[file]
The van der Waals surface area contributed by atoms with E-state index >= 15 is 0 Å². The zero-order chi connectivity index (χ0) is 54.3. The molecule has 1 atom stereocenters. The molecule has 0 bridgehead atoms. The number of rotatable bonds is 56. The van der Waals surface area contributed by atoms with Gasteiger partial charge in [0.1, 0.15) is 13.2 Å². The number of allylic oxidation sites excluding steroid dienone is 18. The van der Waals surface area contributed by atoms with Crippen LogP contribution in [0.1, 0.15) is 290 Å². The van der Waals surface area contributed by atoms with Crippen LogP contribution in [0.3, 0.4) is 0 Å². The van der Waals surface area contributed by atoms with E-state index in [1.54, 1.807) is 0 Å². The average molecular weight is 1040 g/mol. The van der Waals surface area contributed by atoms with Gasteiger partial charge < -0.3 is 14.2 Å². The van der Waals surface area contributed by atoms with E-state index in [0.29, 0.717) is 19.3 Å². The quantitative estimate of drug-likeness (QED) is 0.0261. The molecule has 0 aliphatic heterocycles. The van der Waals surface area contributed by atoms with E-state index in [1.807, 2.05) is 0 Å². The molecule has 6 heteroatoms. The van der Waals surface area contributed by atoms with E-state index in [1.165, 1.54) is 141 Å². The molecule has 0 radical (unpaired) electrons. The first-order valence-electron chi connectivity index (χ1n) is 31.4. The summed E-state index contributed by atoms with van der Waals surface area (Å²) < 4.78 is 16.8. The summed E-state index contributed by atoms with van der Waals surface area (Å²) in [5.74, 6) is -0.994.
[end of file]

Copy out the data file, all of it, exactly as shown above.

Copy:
The van der Waals surface area contributed by atoms with E-state index >= 15 is 0 Å². The zero-order chi connectivity index (χ0) is 54.3. The molecule has 1 atom stereocenters. The molecule has 0 bridgehead atoms. The number of rotatable bonds is 56. The van der Waals surface area contributed by atoms with Gasteiger partial charge in [0.1, 0.15) is 13.2 Å². The number of allylic oxidation sites excluding steroid dienone is 18. The van der Waals surface area contributed by atoms with Crippen LogP contribution in [0.1, 0.15) is 290 Å². The van der Waals surface area contributed by atoms with Crippen LogP contribution in [0.3, 0.4) is 0 Å². The van der Waals surface area contributed by atoms with E-state index in [1.54, 1.807) is 0 Å². The average molecular weight is 1040 g/mol. The van der Waals surface area contributed by atoms with Gasteiger partial charge < -0.3 is 14.2 Å². The van der Waals surface area contributed by atoms with E-state index in [0.29, 0.717) is 19.3 Å². The quantitative estimate of drug-likeness (QED) is 0.0261. The molecule has 0 aliphatic heterocycles. The van der Waals surface area contributed by atoms with E-state index in [1.807, 2.05) is 0 Å². The molecule has 6 heteroatoms. The van der Waals surface area contributed by atoms with E-state index in [1.165, 1.54) is 141 Å². The molecule has 0 radical (unpaired) electrons. The first-order valence-electron chi connectivity index (χ1n) is 31.4. The summed E-state index contributed by atoms with van der Waals surface area (Å²) < 4.78 is 16.8. The summed E-state index contributed by atoms with van der Waals surface area (Å²) in [5.74, 6) is -0.994.